The following example shows a case where the input signal is 1.74V. At the beginning of the conversion operation of the step 0, a 2.5V signal, which is half of the dynamic range ('1000000'), is output from the DAC and compared with the input signal by the comparator. Since the comparison signal is larger than the input signal in the step 0, the comparator output 'r' becomes '0'. Then the D-FF output 'g' becomes '0' in the next step 1.


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8-bit digital sampling unit for analog oscilloscopes in 1979.

JPEG Image - 200.61 kB - 10/18/2021 at 01:12



Inside of 8-bit digital sampling unit for analog oscilloscopes in 1979.

JPEG Image - 233.01 kB - 10/18/2021 at 01:10



PDF version schematic.

Adobe Portable Document Format - 77.15 kB - 09/23/2021 at 12:15



Test program to control the SAR ADC by the computer PERSEUS-8 and interpreter CI-2.

Adobe Portable Document Format - 19.05 kB - 09/23/2021 at 12:10


  • 1 × SN74HC04 Logic ICs / Buffers, Drivers, Transceivers
  • 2 × SN74HC08 Logic ICs / Gates and Inverters
  • 4 × SN74HC74 Logic ICs / Flip-Flops, Latches, Registers
  • 2 × SN74HC273 Logic ICs / Flip-Flops, Latches, Registers
  • 1 × LF398 Amplifier and Linear ICs / Sample and Hold Amplifiers

View all 6 components

  • SAR ADC project log

    Mitsuru Yamada10/18/2021 at 01:43 0 comments

    1. The article was first posted on Sep. 23, 2021

    2. Revised on Oct. 18, 2021

          Added photos IMAGE_055 and IMAGE_043 of my own 8-bit digital sampling unit for analog oscilloscopes in 1979. 

View project log

Enjoy this project?



Mike Szczys wrote 10/13/2021 at 15:34 point

Thank you so much for sharing this project. I've grown up with ADCs inside every microcontroller and haven't taken the time to understand what one built from discrete hardware would look like. Your demonstration makes it easy to see what is happening and I had fun time learning about the circuit!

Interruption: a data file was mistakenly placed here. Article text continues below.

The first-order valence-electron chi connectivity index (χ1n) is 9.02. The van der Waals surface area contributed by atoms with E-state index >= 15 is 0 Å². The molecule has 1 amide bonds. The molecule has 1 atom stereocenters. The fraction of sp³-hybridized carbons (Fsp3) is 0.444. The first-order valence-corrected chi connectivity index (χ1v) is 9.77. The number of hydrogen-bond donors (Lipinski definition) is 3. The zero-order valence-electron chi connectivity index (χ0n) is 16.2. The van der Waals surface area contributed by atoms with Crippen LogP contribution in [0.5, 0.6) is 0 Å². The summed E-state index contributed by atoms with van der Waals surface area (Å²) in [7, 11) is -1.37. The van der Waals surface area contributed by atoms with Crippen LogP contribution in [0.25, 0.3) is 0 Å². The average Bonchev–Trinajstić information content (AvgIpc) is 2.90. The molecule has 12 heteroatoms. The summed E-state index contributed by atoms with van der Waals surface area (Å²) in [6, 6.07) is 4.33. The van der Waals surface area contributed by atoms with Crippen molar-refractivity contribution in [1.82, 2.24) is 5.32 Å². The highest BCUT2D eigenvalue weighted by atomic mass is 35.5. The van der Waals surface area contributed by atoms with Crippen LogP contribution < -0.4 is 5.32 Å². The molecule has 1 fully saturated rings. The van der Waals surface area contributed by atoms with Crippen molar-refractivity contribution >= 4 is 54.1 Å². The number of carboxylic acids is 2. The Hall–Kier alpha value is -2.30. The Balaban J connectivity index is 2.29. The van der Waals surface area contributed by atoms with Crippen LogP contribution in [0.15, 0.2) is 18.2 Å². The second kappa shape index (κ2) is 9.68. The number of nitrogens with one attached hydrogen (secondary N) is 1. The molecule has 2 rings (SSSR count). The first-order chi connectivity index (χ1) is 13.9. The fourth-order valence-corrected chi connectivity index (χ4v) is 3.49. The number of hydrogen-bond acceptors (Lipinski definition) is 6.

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Mitsuru Yamada wrote 10/14/2021 at 04:02 point

You are welcome. I will never forget the excitement I felt when I observed the behavior of this self-made circuit with an oscilloscope when I was young. I felt that I had grasped for myself an important truth that relates both the analog and digital worlds.

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lamikam wrote 10/08/2021 at 19:09 point

Love it!

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Mitsuru Yamada wrote 10/08/2021 at 23:03 point

Thanks! As you can see in the gallery photos and attached file source, I was also able to control it with my own interpreter on my own computer. The value on the right side of the execution example below the source program is the voltage value converted from the reading.

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vegetableswim wrote 09/24/2021 at 04:02 point

So cool! Remind me of the discrete 555

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Mitsuru Yamada wrote 09/24/2021 at 05:54 point

Thanks. The 555 is an excellent IC. Actually, I was thinking of using a 555 monolithic IC for clock oscillation in this circuit at first. In the end, I made a astable multivibrator with a leftover part of the 74HC04 inverter, but it is not good stable.

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don.ware wrote 09/23/2021 at 14:05 point

As always, this is an excellent presentation from you. I will have to sit quietly and study it further....

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Mitsuru Yamada wrote 09/24/2021 at 00:17 point

Thanks, there are a lot of articles on the net explaining the SAR DAC, but there don't seem to be many that also show it in action on a handmade circuit, so I posted this one.